By M.D Kittle | Wisconsin Reporter
MADISON — The challenges begin.
Four Republican state senators targeted for recall filed challenges late Thursday, contesting signatures collected on petitions in the campaign.
Just how many challenges were filed was unclear late Thursday — the candidates weren’t talking and the Government Accountability, or GAB, was busy filing the challenge documents.
State Sen. Scott Fitzgerald, R-Juneau, in an earlier news release, said he would contest 4,300 signatures as invalid, more than meeting the threshold to halt a recall election.
The Committee to Recall Scott Fitzgerald needed to collect 16,742 signatures from the 13th Senate District electorate to force a recall. Last month, committee founder Lori Compas said the campaign had collected 20,600 signatures.
On Wednesday, Compas told Wisconsin Reporter she was confident in the count.
“Anyone can go online and see the petitions, see our effort was honest and legitimate,” she said.
An analysis of petitions by Verify the Recall, a tea-party backed effort to verify petitions, found there are more than enough invalid signatures in the Fitzgerald recall effort to put the initiative in doubt, according to organizers.
Houston-based TruetheVote, a conservative group concerned with elections integrity, said Sen. Terry Moulton, R-Chippewa Falls, also a target of recall, may have a case to challenge the election.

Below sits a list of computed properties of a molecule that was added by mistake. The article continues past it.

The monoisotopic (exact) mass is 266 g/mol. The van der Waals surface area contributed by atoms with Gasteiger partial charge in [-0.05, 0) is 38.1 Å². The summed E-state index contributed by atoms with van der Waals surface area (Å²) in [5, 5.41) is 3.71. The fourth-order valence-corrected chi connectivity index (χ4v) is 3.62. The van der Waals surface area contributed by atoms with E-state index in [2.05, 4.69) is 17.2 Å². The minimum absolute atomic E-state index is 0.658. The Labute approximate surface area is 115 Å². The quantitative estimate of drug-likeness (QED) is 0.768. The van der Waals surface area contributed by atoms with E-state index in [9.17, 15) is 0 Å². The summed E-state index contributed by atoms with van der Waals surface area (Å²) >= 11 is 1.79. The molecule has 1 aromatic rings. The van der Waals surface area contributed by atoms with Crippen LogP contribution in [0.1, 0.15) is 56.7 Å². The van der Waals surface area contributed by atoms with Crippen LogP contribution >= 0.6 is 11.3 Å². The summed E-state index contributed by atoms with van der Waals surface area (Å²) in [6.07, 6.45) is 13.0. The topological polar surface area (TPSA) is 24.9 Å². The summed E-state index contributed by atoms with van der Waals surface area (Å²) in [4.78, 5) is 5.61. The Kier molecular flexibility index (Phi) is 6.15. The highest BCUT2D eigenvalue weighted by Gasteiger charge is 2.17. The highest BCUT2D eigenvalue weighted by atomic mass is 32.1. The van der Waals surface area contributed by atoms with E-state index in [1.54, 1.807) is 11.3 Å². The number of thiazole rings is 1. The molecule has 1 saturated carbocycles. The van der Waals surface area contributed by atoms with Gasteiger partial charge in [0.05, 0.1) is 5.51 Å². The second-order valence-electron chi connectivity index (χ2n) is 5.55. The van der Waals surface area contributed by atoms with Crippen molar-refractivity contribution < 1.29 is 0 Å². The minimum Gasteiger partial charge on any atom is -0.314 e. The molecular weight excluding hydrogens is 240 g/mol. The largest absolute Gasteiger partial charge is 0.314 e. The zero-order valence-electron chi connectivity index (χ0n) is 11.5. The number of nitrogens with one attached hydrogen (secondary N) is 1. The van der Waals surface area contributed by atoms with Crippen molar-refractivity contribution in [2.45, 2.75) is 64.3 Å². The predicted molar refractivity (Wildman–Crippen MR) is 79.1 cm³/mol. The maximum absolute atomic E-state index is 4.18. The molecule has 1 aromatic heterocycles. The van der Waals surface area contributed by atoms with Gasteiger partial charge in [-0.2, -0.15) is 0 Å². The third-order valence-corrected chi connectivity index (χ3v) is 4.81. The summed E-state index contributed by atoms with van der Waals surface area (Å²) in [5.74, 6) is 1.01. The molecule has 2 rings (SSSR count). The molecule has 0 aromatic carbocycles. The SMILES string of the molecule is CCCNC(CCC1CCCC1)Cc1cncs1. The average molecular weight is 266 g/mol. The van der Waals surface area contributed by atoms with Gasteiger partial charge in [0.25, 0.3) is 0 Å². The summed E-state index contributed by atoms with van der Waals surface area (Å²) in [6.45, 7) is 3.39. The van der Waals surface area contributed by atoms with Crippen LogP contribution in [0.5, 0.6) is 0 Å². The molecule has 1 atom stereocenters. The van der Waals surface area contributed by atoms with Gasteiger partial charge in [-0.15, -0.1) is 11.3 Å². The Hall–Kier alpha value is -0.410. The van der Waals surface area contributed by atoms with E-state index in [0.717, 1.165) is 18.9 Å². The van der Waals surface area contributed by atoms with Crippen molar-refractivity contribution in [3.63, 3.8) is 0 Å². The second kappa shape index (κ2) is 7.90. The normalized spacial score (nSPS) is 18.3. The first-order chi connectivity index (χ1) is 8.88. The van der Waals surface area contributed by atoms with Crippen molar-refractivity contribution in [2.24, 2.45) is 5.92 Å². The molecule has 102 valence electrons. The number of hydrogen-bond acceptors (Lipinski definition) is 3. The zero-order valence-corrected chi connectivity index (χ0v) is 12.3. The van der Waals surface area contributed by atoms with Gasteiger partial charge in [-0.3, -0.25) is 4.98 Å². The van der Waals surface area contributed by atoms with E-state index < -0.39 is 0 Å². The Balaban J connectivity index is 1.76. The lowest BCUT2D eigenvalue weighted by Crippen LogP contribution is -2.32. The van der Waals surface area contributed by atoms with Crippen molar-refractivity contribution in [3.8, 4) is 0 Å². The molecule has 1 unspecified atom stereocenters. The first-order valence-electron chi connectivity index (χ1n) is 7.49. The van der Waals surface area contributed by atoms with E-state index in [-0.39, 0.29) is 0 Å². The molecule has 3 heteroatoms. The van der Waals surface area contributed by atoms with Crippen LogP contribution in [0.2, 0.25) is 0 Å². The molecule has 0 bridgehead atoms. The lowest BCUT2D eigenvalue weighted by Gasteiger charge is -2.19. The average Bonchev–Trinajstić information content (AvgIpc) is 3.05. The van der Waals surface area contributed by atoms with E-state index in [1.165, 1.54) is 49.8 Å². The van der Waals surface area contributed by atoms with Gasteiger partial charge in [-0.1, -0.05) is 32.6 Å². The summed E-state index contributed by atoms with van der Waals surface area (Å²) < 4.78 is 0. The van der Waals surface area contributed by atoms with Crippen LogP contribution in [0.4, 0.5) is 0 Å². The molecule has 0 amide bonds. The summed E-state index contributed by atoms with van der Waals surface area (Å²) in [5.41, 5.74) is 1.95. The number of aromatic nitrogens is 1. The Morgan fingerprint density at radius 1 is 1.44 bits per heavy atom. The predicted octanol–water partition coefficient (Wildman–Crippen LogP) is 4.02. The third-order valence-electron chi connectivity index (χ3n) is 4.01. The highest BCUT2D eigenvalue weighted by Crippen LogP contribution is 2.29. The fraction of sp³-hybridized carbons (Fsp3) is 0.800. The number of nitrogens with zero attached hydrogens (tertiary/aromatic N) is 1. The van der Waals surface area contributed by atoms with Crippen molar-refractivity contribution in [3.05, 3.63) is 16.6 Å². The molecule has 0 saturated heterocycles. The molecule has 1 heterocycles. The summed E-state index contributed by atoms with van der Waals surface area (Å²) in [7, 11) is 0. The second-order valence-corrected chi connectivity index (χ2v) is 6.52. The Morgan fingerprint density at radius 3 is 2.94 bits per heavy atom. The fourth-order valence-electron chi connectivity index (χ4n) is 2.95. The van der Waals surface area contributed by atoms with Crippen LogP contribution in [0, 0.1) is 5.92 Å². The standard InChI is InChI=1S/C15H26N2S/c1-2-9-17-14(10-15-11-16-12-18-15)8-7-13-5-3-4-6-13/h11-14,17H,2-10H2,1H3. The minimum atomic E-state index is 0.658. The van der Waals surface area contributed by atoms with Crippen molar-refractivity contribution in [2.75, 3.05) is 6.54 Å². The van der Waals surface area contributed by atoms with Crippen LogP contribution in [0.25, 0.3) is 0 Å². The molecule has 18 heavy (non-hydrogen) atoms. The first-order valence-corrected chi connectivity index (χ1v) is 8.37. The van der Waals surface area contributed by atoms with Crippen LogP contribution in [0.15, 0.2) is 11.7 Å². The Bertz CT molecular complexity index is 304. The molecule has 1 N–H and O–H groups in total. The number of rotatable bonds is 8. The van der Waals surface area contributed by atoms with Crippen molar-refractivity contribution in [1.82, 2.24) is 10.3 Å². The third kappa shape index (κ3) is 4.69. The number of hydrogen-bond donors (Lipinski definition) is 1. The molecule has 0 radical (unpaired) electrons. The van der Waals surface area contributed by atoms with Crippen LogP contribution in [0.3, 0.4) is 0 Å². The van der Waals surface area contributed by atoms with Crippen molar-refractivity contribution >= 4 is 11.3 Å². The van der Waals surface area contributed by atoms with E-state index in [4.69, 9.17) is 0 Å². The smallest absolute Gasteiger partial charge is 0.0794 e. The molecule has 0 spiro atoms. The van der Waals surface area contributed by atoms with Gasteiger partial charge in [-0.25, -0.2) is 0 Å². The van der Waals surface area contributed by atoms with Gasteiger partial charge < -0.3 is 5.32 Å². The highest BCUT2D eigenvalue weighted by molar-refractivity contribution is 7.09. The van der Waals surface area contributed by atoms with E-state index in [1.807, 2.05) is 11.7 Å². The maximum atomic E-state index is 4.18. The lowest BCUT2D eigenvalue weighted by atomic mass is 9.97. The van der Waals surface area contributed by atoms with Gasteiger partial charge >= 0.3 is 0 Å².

Moulton did not return several phone calls to his office and his home Thursday.
Dan Romportl, executive director of the Committee to Elect a Republican Senate, said to be speaking for the four incumbents, also did not return a half-dozen calls and emails from Wisconsin Reporter.
The Republican Party of Wisconsin directed all calls to Romportl.
Romportl did tell the Racine Journal Times that Sen. Van Wanggaard, R-Racine, is challenging 7,491 signatures based on the current 21st Senate district boundaries.
That wouldn’t be enough to push back a recall campaign that collected 24,000 signatures, according to the Committee to Recall Wanggaard. The committee needed 15,353 to trigger a recall election.
But Wanggaard is challenging 20,426 signatures in what would be the new boundaries of the senate district, Romportl told the Journal Times.
Republicans have charged the recall campaigns and elections should be based on new legislative district maps, drawn by the majority GOP. The maps, challenged in court, were set to roll out for this November’s general election. Because of that, the GAB had directed senator recall campaigns to collect signatures using existing boundaries.
Wanggaard did not return several phone calls to his office and his home.
Randolph Brandt, treasurer of the Committee to Recall Wanggaard, said he’s confident that the campaign will have enough signatures to recall.
“Had (Wanggaard) thought there were enough errors to reverse the recall they would have done so,” he said.
State Sen. Pam Galloway, R-Wausau, also the subject of a recall campaign, did not return phone calls seeking comment.
The Government Accountability, which oversees state elections and campaigns, said it would file copies of the challenges on its website as soon as possible. Copies of correcting affidavits filed by the recall committees with the petitions also were filed, according to the GAB.
Recall petitioners will have five days to rebut the challenges, and then officeholders will have two days to respond.
GAB staff will use the information to make recommendations to the board on whether there are significant numbers of signature to trigger elections.
Gov. Scott Walker has until Feb. 27 to submit his challenges, and Lt. Gov. Rebecca Kleefisch has until March 5, due to the staggering nature of the GAB’s release of petitions.
The recall campaign against the governor has said it has collected more than 1 million signatures.
The board has until March 19 to make its determinations.